Debt Consolidation vs. Debt Management

Nearly half (48%) of the 179 million adults in the United States who own a credit card, carry a balance forward every month, according to a 2016 survey by the Financial Industry Regulatory Authority (FINRA) and 32% of card owners make only the minimum monthly payment due.

Add the fact that households carrying a balance from month-to-month typically pay 20-36% interest rates on credit cards and owe an average of $16,048 and it’s not hard to figure that millions of American consumers are a missed payment or two away from a financial crisis.

If you have to pay 25% interest on a credit card balance of $16,048, your interest payment alone for one month would be $330!

Where do you turn for help when your credit card debt – or any other form of unsecured debt – gets that far out of hand?

Average Debt Statistics In America

Each state has it’s own issues in it’s citizens debt. Some have lower average credit scores, and others have higher mortgage debt. See how your state measures up:

Choosing a Debt Relief Option

There are several options for credit card debt relief, but probably the two most popular choices are a debt management program or a debt consolidation program. Both are practical and proven ways to get out from under the burden of too much debt, though they rely on very different methods.

A debt management program is a plan to eliminate debt, while simultaneously educating the consumer. Credit counseling agencies work with consumers and creditors on issues like interest rates and fees to come up with a plan that gradually pays off the debt, usually in a 3-5 year time span.

Debt Consolidation Loan

Debt consolidation involves taking out one large loan and using the money to pay off several unsecured loans, like those that result from using multiple credit cards. The lender is typically a bank, credit union or online lender and the expected payoff time is 2-5 years.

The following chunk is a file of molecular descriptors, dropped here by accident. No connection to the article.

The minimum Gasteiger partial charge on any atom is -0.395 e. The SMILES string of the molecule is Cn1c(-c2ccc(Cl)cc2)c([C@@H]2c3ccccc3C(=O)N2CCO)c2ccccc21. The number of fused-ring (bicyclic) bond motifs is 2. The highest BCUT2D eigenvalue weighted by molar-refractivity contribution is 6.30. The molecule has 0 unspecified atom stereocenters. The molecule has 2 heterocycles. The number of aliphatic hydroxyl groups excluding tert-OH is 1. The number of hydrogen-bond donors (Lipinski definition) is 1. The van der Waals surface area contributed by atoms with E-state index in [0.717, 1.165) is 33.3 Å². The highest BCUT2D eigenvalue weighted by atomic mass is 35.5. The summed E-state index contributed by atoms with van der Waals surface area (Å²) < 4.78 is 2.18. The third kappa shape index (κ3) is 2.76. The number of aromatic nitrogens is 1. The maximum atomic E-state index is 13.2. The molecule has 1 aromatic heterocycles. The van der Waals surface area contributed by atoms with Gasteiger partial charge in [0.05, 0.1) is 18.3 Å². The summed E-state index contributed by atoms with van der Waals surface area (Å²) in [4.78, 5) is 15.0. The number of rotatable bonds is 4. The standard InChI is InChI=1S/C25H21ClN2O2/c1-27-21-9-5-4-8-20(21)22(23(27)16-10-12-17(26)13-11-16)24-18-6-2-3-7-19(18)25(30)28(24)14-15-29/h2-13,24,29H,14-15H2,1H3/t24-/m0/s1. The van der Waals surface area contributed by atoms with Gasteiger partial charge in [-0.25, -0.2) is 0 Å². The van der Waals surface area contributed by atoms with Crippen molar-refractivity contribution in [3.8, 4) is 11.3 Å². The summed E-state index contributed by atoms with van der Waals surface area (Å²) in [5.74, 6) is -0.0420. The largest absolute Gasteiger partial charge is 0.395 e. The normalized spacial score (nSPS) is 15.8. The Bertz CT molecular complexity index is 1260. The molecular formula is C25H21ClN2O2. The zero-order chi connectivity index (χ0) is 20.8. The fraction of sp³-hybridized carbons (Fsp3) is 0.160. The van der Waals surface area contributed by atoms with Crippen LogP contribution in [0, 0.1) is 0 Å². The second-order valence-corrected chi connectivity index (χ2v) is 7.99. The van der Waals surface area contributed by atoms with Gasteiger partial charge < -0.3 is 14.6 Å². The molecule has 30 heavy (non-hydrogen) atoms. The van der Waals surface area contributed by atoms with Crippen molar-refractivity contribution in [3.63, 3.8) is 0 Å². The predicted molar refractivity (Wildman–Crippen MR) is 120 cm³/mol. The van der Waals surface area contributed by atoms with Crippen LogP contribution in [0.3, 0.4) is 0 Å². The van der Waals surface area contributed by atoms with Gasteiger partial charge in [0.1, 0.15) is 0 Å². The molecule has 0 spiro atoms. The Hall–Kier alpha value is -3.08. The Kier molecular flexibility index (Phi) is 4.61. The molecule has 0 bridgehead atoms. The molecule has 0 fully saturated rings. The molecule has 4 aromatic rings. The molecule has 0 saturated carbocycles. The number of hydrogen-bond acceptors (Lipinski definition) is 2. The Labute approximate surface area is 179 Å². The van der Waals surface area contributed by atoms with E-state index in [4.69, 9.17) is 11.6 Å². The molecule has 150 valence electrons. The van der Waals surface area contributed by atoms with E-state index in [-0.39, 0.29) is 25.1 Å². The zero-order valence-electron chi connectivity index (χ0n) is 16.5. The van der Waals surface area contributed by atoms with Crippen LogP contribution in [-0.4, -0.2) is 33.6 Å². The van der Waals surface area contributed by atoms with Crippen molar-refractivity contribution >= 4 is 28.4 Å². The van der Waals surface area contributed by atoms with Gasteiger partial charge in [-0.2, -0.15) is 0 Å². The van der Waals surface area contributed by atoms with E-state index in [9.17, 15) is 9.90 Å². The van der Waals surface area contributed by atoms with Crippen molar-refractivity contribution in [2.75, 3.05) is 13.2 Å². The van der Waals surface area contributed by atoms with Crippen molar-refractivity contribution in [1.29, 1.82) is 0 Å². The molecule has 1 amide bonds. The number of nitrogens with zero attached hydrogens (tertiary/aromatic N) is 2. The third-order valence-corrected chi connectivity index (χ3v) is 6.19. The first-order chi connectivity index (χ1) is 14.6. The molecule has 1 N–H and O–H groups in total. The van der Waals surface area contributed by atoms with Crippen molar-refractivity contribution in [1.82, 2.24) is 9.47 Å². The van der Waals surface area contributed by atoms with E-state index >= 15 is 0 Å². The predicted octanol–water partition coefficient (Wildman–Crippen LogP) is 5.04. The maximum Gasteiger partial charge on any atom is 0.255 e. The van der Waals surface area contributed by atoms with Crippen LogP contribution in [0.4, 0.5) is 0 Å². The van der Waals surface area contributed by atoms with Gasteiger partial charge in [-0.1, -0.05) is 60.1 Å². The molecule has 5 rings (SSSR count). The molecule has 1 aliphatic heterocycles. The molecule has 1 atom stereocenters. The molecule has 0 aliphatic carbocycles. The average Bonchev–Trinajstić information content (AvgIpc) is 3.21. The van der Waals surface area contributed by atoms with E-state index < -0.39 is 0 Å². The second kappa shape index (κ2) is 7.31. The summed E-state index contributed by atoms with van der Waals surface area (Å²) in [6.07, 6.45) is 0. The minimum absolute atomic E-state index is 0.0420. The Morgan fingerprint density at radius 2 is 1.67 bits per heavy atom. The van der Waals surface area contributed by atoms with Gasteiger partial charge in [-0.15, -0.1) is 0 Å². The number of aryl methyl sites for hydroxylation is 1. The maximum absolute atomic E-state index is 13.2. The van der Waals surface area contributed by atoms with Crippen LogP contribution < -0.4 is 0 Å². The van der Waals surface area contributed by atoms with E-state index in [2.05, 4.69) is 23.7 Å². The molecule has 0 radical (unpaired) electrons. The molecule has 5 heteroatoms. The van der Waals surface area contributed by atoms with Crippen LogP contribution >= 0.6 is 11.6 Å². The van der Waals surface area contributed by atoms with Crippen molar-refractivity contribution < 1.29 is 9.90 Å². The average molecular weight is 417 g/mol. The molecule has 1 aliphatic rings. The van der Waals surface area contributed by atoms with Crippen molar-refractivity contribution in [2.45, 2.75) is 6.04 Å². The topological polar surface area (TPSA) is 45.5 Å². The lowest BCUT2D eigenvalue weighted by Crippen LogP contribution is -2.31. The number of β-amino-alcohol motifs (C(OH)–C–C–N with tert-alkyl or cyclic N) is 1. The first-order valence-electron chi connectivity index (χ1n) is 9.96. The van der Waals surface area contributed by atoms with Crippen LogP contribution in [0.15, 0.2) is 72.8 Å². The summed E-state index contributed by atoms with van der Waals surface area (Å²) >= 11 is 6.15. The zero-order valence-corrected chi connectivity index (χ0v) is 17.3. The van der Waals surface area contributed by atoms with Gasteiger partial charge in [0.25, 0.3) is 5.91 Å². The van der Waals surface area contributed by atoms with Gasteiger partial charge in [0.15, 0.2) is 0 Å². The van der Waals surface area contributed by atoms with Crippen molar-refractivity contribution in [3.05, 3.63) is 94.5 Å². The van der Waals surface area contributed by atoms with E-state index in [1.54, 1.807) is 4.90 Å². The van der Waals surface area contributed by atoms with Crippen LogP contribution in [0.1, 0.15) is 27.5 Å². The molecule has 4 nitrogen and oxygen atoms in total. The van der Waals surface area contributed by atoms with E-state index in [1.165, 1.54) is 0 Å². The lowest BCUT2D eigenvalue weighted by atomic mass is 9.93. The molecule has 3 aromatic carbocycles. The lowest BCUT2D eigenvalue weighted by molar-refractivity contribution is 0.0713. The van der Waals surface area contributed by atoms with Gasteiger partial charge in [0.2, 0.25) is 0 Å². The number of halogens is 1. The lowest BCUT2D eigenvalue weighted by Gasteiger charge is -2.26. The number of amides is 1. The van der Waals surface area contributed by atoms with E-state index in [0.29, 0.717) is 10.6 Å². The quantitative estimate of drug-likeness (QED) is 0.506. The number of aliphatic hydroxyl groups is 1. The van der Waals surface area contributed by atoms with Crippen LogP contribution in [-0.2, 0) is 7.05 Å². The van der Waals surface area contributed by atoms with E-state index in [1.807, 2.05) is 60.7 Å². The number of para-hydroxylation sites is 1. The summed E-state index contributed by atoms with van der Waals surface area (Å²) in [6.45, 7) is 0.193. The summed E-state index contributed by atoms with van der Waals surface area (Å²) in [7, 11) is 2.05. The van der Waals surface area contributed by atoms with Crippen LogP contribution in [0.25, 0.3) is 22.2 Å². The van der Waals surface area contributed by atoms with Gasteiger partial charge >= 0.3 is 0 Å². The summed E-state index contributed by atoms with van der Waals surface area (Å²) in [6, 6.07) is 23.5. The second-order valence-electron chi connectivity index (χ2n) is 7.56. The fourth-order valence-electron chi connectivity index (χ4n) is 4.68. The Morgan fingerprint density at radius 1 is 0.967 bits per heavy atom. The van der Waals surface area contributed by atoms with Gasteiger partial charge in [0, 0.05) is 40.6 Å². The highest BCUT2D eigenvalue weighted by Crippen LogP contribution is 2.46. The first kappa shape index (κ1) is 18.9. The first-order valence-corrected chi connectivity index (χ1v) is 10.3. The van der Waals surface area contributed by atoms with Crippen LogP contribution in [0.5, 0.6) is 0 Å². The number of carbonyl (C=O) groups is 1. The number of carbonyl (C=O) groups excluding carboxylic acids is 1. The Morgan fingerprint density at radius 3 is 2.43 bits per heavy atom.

The one similarity between the two programs is that each requires the consumer to make a monthly payment, but that is where the similarities end.

A debt consolidation loan is exactly what the name suggests: a loan. The lender provides you with a sum of money and expects repayment every month. Failure to make on-time payments will result in late fees and possibly default, which brings with it a whole other set of problems.

Consolidating Debts Without A Loan: Debt Management Program

A debt management program, by contrast, is not a loan. You are consolidating debts with help from a credit counseling agency and creditors, but using your own money to pay what you owe.

Here is how the payment for a debt management program works: You make a monthly payment to a credit counseling agency, who uses it to make payments to each of your creditors in an agreed upon schedule. If you miss a payment, the agreement the credit counseling agency made with your creditors for reduced interest rates and elimination of fees, could be voided.

Compare Interest Rates

The second major difference between the two programs is how they arrive at the interest rate on your balance.